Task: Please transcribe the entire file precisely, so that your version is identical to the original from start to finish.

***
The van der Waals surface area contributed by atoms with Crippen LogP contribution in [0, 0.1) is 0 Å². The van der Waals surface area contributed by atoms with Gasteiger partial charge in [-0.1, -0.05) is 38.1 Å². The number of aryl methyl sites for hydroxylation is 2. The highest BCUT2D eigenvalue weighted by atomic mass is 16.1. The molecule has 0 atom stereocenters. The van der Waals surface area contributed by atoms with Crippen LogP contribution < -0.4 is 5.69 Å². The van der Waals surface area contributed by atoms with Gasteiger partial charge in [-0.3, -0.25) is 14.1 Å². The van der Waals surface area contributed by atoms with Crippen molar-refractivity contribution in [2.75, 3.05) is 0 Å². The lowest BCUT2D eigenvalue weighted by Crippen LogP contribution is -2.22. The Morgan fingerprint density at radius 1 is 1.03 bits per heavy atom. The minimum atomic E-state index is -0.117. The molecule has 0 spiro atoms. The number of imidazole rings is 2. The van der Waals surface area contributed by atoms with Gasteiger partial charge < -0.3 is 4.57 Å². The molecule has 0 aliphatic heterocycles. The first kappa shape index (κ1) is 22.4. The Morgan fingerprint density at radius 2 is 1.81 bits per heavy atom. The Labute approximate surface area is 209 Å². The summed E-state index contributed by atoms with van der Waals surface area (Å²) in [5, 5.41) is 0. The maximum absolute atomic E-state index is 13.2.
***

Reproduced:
The van der Waals surface area contributed by atoms with Crippen LogP contribution in [0, 0.1) is 0 Å². The van der Waals surface area contributed by atoms with Gasteiger partial charge in [-0.1, -0.05) is 38.1 Å². The number of aryl methyl sites for hydroxylation is 2. The highest BCUT2D eigenvalue weighted by atomic mass is 16.1. The molecule has 0 atom stereocenters. The van der Waals surface area contributed by atoms with Crippen LogP contribution < -0.4 is 5.69 Å². The van der Waals surface area contributed by atoms with Gasteiger partial charge in [-0.3, -0.25) is 14.1 Å². The van der Waals surface area contributed by atoms with Crippen molar-refractivity contribution in [2.75, 3.05) is 0 Å². The lowest BCUT2D eigenvalue weighted by Crippen LogP contribution is -2.22. The Morgan fingerprint density at radius 1 is 1.03 bits per heavy atom. The minimum atomic E-state index is -0.117. The molecule has 0 spiro atoms. The number of imidazole rings is 2. The van der Waals surface area contributed by atoms with Gasteiger partial charge < -0.3 is 4.57 Å². The molecule has 0 aliphatic heterocycles. The first kappa shape index (κ1) is 22.4. The Morgan fingerprint density at radius 2 is 1.81 bits per heavy atom. The Labute approximate surface area is 209 Å². The summed E-state index contributed by atoms with van der Waals surface area (Å²) in [5, 5.41) is 0. The maximum absolute atomic E-state index is 13.2.